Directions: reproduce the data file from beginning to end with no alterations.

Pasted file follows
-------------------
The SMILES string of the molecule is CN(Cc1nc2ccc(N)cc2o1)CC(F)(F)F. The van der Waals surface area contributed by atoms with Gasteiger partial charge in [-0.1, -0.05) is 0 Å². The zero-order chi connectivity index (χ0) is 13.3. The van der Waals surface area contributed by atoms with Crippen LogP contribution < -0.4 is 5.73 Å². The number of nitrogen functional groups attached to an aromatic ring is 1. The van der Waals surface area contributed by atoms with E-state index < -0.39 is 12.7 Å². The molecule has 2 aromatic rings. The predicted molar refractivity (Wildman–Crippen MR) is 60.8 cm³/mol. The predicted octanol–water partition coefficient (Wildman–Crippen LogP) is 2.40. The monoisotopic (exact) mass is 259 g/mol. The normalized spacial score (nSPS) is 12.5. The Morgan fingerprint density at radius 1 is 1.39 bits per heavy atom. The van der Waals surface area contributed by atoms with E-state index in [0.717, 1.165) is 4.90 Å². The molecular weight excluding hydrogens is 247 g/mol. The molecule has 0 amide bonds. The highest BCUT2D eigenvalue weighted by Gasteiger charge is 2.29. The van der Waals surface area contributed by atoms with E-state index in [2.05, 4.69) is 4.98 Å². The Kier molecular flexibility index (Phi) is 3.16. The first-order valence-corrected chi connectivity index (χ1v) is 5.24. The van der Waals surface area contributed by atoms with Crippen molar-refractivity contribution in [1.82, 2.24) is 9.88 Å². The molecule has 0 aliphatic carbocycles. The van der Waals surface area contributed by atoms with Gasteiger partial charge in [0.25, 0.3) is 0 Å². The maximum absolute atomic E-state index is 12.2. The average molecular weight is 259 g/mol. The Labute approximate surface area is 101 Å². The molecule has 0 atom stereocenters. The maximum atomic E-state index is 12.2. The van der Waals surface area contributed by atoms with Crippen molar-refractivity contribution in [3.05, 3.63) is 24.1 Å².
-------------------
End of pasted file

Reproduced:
The SMILES string of the molecule is CN(Cc1nc2ccc(N)cc2o1)CC(F)(F)F. The van der Waals surface area contributed by atoms with Gasteiger partial charge in [-0.1, -0.05) is 0 Å². The zero-order chi connectivity index (χ0) is 13.3. The van der Waals surface area contributed by atoms with Crippen LogP contribution < -0.4 is 5.73 Å². The number of nitrogen functional groups attached to an aromatic ring is 1. The van der Waals surface area contributed by atoms with E-state index < -0.39 is 12.7 Å². The molecule has 2 aromatic rings. The predicted molar refractivity (Wildman–Crippen MR) is 60.8 cm³/mol. The predicted octanol–water partition coefficient (Wildman–Crippen LogP) is 2.40. The monoisotopic (exact) mass is 259 g/mol. The normalized spacial score (nSPS) is 12.5. The Morgan fingerprint density at radius 1 is 1.39 bits per heavy atom. The van der Waals surface area contributed by atoms with E-state index in [0.717, 1.165) is 4.90 Å². The molecular weight excluding hydrogens is 247 g/mol. The molecule has 0 amide bonds. The highest BCUT2D eigenvalue weighted by Gasteiger charge is 2.29. The van der Waals surface area contributed by atoms with E-state index in [2.05, 4.69) is 4.98 Å². The Kier molecular flexibility index (Phi) is 3.16. The first-order valence-corrected chi connectivity index (χ1v) is 5.24. The van der Waals surface area contributed by atoms with Crippen molar-refractivity contribution in [1.82, 2.24) is 9.88 Å². The molecule has 0 aliphatic carbocycles. The van der Waals surface area contributed by atoms with Gasteiger partial charge in [0.25, 0.3) is 0 Å². The maximum absolute atomic E-state index is 12.2. The average molecular weight is 259 g/mol. The Labute approximate surface area is 101 Å². The molecule has 0 atom stereocenters. The maximum atomic E-state index is 12.2. The van der Waals surface area contributed by atoms with Crippen molar-refractivity contribution in [3.05, 3.63) is 24.1 Å².